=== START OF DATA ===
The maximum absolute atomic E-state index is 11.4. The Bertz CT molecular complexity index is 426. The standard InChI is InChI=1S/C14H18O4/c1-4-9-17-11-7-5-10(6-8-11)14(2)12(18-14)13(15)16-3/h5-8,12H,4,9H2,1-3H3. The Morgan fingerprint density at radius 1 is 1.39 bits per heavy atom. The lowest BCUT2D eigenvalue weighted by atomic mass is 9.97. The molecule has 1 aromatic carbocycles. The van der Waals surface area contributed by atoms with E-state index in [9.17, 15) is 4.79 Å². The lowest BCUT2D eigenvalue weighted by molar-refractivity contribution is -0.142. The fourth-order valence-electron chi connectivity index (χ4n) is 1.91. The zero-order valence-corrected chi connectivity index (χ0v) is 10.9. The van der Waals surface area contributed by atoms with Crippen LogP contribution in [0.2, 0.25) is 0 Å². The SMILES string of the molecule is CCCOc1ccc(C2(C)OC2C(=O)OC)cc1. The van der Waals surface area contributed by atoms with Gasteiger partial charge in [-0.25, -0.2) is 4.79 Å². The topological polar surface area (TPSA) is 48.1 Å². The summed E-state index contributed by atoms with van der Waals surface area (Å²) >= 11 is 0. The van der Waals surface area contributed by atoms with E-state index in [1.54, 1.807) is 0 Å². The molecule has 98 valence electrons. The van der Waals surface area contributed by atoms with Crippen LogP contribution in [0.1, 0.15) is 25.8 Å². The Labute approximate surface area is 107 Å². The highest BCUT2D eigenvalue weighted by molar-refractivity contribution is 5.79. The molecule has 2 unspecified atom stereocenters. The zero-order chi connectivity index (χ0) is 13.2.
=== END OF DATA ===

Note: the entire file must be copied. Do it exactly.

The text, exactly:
The maximum absolute atomic E-state index is 11.4. The Bertz CT molecular complexity index is 426. The standard InChI is InChI=1S/C14H18O4/c1-4-9-17-11-7-5-10(6-8-11)14(2)12(18-14)13(15)16-3/h5-8,12H,4,9H2,1-3H3. The Morgan fingerprint density at radius 1 is 1.39 bits per heavy atom. The lowest BCUT2D eigenvalue weighted by atomic mass is 9.97. The molecule has 1 aromatic carbocycles. The van der Waals surface area contributed by atoms with E-state index in [9.17, 15) is 4.79 Å². The lowest BCUT2D eigenvalue weighted by molar-refractivity contribution is -0.142. The fourth-order valence-electron chi connectivity index (χ4n) is 1.91. The zero-order valence-corrected chi connectivity index (χ0v) is 10.9. The van der Waals surface area contributed by atoms with Crippen LogP contribution in [0.2, 0.25) is 0 Å². The SMILES string of the molecule is CCCOc1ccc(C2(C)OC2C(=O)OC)cc1. The van der Waals surface area contributed by atoms with Gasteiger partial charge in [-0.25, -0.2) is 4.79 Å². The topological polar surface area (TPSA) is 48.1 Å². The summed E-state index contributed by atoms with van der Waals surface area (Å²) >= 11 is 0. The van der Waals surface area contributed by atoms with E-state index in [1.54, 1.807) is 0 Å². The molecule has 98 valence electrons. The van der Waals surface area contributed by atoms with Crippen LogP contribution in [0.1, 0.15) is 25.8 Å². The Labute approximate surface area is 107 Å². The highest BCUT2D eigenvalue weighted by molar-refractivity contribution is 5.79. The molecule has 2 unspecified atom stereocenters. The zero-order chi connectivity index (χ0) is 13.2.